As Tbilisi's first-ever mayoral race heats up, one prominent opposition group appears on the verge of breaking up. The group's leader, former United Nations Ambassador Irakli Alasania, sparked the internal crisis by endorsing an initiative to produce a unified candidate to challenge incumbent mayor Gigi Ugulava.
Georgian opposition groups have long struggled to forge cross-party unity around a single candidate. Members of two opposition parties that form the backbone of Alasania's Alliance for Georgia -- the Republican Party and the New Rights Party -- had opposed holding a primary election. Alasania's support for nominating a single opposition challenger to run in the mayoral election reportedly caught his coalition cohorts by surprise.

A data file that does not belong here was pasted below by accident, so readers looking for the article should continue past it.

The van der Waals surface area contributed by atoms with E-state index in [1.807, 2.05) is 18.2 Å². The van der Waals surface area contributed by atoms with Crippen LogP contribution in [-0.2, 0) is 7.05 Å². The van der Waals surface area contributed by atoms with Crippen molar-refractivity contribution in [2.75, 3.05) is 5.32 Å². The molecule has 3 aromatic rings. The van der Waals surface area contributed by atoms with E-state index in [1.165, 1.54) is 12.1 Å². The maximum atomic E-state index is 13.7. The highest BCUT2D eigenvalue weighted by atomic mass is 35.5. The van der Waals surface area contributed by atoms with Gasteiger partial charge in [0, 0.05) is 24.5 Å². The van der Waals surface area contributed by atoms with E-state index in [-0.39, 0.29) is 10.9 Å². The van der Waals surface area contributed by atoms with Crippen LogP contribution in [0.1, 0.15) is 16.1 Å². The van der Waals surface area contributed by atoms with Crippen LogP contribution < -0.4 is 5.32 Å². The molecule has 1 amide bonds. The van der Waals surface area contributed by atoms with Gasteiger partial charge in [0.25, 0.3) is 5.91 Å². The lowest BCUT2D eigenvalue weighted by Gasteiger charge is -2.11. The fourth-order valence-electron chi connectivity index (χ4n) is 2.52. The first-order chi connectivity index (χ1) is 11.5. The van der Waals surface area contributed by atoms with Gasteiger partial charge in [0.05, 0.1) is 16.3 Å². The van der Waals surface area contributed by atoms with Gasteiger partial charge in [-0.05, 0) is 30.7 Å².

The Republican Party said it would not cooperate with a bloc that includes ex-Prime Minister Zurab Noghaideli's Justice for Georgia Party. Noghaideli raised eyebrows in Tbilisi after he reached out to Moscow late last year and recently signed a cooperation agreement with Russian Prime Minister Vladimir Putin's United Russia Party.
In a February 22 interview with Tbilisi's pro-opposition Maestro television channel, Alasania also criticized Noghaideli for cooperating with Moscow while Russia refuses to withdraw troops from breakaway Abkhazia and South Ossetia. But said that the ex-prime minister and his supporters should also have a chance to participate in the process to select a joint opposition candidate for mayor.
In response, the New Rights and Republicans hinted that they may soon part ways with the 36-year-old Alasania.